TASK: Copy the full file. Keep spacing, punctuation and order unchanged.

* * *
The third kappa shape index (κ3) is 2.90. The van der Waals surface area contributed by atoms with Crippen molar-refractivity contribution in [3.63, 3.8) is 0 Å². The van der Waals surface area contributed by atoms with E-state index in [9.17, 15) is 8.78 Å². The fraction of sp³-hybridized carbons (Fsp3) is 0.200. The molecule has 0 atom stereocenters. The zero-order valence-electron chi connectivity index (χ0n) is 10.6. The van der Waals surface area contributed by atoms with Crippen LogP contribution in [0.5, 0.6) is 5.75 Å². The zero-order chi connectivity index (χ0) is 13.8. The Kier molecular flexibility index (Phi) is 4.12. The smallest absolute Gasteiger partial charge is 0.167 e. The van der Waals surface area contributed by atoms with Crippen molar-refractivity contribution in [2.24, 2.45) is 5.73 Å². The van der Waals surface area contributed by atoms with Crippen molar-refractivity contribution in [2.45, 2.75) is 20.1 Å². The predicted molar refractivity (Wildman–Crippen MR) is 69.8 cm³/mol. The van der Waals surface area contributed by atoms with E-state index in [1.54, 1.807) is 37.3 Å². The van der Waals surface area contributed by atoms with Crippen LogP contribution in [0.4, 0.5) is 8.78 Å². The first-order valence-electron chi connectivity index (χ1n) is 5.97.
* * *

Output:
The third kappa shape index (κ3) is 2.90. The van der Waals surface area contributed by atoms with Crippen molar-refractivity contribution in [3.63, 3.8) is 0 Å². The van der Waals surface area contributed by atoms with E-state index in [9.17, 15) is 8.78 Å². The fraction of sp³-hybridized carbons (Fsp3) is 0.200. The molecule has 0 atom stereocenters. The zero-order valence-electron chi connectivity index (χ0n) is 10.6. The van der Waals surface area contributed by atoms with Crippen LogP contribution in [0.5, 0.6) is 5.75 Å². The zero-order chi connectivity index (χ0) is 13.8. The Kier molecular flexibility index (Phi) is 4.12. The smallest absolute Gasteiger partial charge is 0.167 e. The van der Waals surface area contributed by atoms with Crippen molar-refractivity contribution in [2.24, 2.45) is 5.73 Å². The van der Waals surface area contributed by atoms with Crippen molar-refractivity contribution in [2.45, 2.75) is 20.1 Å². The predicted molar refractivity (Wildman–Crippen MR) is 69.8 cm³/mol. The van der Waals surface area contributed by atoms with E-state index in [1.54, 1.807) is 37.3 Å². The van der Waals surface area contributed by atoms with Crippen LogP contribution in [0.4, 0.5) is 8.78 Å². The first-order valence-electron chi connectivity index (χ1n) is 5.97.